by Anna Jo Christopher from the June 4, 2012 issue
In a Nutshell: Betty and Hal are long time neighbors. Hal needs a partner for a dance class he enrolled in. He says he wants to learn to dance to impress a friend he met at the senior center. After the class is over, he admits he made up the friend. Betty is glad.
Observations: One of the cool things about Woman's World magazine is that they publish romance stories about elderly people. This was one of those stories. Remember when writing these, acknowledge the age of the characters, but portray them as vital and active. One line that I thought accomplished this in a humorous way was this one:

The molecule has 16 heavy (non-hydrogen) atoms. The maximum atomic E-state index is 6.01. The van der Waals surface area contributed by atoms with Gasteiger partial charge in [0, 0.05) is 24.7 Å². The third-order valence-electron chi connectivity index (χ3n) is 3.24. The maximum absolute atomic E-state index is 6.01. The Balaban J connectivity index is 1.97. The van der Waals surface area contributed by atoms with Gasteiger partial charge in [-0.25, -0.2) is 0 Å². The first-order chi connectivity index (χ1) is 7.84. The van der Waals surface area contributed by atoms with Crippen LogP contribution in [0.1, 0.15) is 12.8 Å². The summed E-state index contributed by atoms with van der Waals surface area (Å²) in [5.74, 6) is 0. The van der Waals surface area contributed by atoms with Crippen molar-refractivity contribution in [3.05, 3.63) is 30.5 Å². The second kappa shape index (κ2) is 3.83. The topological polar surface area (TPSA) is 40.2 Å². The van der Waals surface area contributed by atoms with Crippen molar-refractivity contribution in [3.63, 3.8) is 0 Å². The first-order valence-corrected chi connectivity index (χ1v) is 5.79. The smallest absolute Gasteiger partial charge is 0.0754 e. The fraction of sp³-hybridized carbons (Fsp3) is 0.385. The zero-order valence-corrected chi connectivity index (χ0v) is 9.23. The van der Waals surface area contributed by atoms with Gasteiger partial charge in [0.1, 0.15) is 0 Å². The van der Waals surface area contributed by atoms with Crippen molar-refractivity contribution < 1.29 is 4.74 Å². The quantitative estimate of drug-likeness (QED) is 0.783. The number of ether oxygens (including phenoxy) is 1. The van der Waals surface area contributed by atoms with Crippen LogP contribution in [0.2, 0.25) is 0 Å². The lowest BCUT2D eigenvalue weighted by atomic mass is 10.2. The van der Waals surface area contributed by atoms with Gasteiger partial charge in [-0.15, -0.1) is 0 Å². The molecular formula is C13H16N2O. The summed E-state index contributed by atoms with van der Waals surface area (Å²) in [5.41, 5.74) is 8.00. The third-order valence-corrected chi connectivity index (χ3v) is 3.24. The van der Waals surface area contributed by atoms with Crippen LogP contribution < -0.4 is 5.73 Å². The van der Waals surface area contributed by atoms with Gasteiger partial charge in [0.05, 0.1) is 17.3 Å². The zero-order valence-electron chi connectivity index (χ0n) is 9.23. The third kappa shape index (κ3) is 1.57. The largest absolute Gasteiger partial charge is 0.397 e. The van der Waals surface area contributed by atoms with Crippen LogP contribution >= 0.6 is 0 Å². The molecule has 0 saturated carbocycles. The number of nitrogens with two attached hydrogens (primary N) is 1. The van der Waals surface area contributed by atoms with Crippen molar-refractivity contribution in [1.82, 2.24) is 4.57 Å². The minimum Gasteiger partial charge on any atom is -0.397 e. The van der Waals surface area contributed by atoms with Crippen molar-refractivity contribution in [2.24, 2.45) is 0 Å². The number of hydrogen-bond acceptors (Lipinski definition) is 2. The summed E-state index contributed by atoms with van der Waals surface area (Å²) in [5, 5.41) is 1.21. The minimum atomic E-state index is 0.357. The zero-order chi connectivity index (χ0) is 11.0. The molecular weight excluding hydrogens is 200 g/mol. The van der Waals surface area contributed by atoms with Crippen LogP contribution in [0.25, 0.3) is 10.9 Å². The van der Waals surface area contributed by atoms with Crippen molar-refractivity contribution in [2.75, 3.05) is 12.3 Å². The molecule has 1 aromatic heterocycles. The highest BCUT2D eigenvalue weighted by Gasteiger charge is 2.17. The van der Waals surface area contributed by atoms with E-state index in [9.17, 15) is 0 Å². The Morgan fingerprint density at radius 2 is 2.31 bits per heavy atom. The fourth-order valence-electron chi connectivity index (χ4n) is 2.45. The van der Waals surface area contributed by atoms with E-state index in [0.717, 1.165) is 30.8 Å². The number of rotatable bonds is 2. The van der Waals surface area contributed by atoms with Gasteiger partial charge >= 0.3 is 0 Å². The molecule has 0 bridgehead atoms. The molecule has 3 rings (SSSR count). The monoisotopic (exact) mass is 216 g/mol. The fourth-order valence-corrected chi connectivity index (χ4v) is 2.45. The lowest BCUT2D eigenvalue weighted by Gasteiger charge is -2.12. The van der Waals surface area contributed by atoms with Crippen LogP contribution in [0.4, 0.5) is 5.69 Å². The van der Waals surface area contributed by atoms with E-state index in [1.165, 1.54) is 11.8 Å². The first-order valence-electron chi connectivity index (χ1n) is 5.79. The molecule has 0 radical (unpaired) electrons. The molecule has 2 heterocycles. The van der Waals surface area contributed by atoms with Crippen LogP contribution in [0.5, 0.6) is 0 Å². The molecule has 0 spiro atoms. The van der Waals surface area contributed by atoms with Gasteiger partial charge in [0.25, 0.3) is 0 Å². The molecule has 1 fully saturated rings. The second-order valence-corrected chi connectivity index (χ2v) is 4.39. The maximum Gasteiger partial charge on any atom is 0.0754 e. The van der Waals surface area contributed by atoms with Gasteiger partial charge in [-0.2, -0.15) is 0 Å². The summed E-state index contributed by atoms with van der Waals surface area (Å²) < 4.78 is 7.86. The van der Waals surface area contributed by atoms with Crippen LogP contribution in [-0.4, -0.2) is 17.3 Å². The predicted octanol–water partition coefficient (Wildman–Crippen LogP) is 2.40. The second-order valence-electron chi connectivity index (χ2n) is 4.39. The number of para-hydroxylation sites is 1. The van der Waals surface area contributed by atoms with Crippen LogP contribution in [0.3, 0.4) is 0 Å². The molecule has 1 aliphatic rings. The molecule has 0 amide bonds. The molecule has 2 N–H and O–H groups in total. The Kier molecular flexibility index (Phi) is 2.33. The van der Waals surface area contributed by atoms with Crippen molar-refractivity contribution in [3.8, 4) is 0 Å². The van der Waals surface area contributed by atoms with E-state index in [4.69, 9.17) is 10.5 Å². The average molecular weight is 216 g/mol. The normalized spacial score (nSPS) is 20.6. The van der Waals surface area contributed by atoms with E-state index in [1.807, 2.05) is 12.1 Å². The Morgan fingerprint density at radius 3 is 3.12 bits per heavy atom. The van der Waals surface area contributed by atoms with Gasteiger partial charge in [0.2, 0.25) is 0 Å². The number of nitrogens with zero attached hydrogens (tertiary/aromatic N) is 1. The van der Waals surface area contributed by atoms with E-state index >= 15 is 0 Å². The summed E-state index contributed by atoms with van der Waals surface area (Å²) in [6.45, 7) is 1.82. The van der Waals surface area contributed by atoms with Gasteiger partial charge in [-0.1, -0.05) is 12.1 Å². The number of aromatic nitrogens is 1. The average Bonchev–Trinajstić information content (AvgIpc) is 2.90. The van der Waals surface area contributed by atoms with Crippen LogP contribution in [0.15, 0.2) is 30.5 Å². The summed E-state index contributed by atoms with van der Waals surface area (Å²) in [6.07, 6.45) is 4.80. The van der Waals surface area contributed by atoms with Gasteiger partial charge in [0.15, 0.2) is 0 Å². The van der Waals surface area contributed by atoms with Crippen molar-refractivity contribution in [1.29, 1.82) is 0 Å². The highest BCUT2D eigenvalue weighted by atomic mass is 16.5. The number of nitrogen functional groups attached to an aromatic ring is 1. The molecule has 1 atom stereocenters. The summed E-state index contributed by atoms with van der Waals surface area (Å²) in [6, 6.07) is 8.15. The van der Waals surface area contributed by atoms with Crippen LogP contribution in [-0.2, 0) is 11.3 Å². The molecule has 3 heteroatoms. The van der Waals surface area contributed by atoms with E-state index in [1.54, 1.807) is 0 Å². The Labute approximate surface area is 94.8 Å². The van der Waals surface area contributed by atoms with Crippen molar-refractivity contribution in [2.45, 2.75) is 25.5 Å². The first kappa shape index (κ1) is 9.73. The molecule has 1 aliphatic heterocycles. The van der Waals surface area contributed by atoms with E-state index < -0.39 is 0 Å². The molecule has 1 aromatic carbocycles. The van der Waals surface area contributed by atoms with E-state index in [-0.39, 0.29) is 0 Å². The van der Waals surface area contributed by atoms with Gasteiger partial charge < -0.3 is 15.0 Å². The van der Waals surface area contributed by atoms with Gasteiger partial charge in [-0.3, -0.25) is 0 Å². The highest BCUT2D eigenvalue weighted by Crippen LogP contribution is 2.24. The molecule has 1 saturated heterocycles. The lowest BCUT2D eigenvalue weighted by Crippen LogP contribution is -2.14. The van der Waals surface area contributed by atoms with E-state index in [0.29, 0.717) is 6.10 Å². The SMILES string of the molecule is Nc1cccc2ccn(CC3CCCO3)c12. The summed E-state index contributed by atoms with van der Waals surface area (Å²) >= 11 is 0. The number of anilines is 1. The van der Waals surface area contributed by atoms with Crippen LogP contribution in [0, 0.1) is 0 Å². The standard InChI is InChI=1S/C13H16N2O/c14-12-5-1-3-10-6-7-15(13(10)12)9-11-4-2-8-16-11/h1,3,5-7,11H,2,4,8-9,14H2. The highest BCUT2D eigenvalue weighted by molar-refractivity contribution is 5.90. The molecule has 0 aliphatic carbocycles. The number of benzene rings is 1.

I stare at him. "Dance class? At your age?"
He looks offended. "Hey, I'm not ready to be put out to pasture yet. Anyway the instructor said it's never too late to learn."
I chuckle and say, "I'm kidding, Hal..."
Another thing I haven't mentioned in a long time is the circularity story element--mentioning something, usually in the beginning of the story, and then mentioning it at the end again to bring the story full circle. Sometimes it's echoed in the title as well. The title, "Never Too Late," was mentioned in the quote above, and then again at the very end:
He squeezes my hand, and I take in his thick white hair, clear blue eyes and warm smile.
Thank goodness, I say to myself as I squeeze back, it's never too late for love.